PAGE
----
February 20, 2005

Fisking Kinsley... er... sort of

I went searching something to fisk and went to my favorite target, Michael Kinsley. Unfortunately, Michael has a well-reasoned argument with himself, in today's column, about when and why journalists should be allowed to protect an anonymous source when protecting that source's identity might impede the investigation of a crime.
His WaPo article, titled Privilege and Presumption, is HERE (registration required).

I love his opening line:

American democracy is a conspiracy of special interests against the general interest, but every special interest thinks that it is the general interest.

He gives an example of a special interest (farm subsidies) and then compares how journalists' belief in the nobility of their profession is no different than a farmer's belief in the nobility of farming and, thus, journalist's feel equally entitled to special treatment by the law and by public policy.
That is why, even at this low point in public esteem, many journalists are unembarrassed to assert that they are above the law.

Judith Miller of the New York Times and Matthew Cooper of Time have refused to testify about their conversations with government officials that might have concerned who leaked the identity of an undercover intelligence agent to columnist Robert Novak. Last week a federal appeals court ruling upheld a lower-court order that Miller and Cooper must testify or go to jail.

If Miller and Cooper were out of bounds in promising anonymity to their sources, Kinsley ponders, shouldn't the law in such matters be made clear? Kinsley is upset not at Miller and Cooper for arrogantly placing themselves above the law, but for the principle of "journalistic privilege" not being a part of the law in criminal cases.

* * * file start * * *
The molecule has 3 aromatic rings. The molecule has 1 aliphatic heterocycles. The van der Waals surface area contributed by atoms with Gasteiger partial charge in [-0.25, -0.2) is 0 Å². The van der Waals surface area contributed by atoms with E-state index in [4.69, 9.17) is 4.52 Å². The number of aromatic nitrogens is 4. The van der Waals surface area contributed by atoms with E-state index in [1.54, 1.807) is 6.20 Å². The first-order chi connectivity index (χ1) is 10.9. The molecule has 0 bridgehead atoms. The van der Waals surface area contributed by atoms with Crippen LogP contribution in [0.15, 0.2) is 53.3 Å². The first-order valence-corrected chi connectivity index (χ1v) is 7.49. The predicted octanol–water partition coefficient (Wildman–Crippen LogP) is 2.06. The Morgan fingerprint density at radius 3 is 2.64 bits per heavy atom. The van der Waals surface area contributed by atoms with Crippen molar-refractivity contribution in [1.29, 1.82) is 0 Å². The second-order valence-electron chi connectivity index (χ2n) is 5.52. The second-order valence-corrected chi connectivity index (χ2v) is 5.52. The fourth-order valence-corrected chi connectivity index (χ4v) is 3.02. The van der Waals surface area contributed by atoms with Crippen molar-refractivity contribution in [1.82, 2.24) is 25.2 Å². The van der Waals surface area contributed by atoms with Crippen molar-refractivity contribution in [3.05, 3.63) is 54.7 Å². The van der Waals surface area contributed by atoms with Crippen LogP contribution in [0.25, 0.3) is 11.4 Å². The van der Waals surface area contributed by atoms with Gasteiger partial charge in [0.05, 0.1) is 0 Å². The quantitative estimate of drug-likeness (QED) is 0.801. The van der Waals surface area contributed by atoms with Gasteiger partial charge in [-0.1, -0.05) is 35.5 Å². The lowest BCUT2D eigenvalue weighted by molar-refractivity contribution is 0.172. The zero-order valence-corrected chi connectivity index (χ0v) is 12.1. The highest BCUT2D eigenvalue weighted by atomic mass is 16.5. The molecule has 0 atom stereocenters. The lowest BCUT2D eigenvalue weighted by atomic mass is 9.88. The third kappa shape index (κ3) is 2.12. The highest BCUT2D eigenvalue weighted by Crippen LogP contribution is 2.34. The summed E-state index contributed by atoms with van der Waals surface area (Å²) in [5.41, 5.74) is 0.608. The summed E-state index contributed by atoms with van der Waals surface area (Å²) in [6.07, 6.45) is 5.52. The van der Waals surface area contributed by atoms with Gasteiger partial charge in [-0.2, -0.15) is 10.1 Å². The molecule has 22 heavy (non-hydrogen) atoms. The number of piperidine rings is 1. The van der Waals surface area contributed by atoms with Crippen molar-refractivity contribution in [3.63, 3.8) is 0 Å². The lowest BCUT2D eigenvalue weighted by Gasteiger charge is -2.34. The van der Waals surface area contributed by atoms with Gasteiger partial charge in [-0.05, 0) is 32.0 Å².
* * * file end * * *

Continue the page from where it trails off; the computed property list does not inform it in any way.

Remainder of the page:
The fact that Miller and Cooper believe in Reporter-Source Privilege, so much so that they might be willing to go to jail rather than identify their sources, is laudable:

Having made that promise, they feel obligated to keep it. If they shouldn't have made that promise, society should have sent them a clearer message to that effect. The message is still a muddle.
Why these two, who never published the secret name, and not others, including some who did? Before we start jailing journalists for keeping promises, we need to decide when such a promise should be made.

But, he writes, in any balanced approach, there are a prices to paid:
Journalists are claiming to be above the law in two senses.
First, there are laws requiring citizens to supply information under oath. Journalists are saying we get to decide whether and when these laws apply to us.

Second, testimonial immunity for journalists can make it difficult or impossible to enforce other laws.

On the other hand, he follows with:
So what? Lawyers and ministers are allowed to keep their secrets, even if that lets some criminals off the hook. What is so unreasonable about a similar privilege for journalists?

Kinsley then offers an "answer" to the difference between lawyers and ministers one the one hand, and journalists on the other. But, I don't wanna get sued for copyright infringement by posting the entire essence of the column. Ye must go read the rest.

While Kinsley supports recognizing, in Law, a balanced, reasonable "journalist-source privilege", he laments the arrogance by which it's being requested -- or, perhaps, the arrogance with which it needs to be requested in these ol' newfangled times. Noting that journalists aren't held in very high regard these days:

Very often the social benefit of encouraging whistleblowers would win such a balancing contest. But journalists mistakenly see the privilege as their right and refuse to contemplate such a balance.
Or they assert the authority to weigh the considerations themselves, which seems even more arrogant.

Read the whole thing. His last paragraph sums up - as if he's shaking his head - just how he sees the Miller-Cooper conundrum as it's being played out. Hat-tip to Michael Kinsley.

Posted by Tuning Spork at February 20, 2005 07:54 PM
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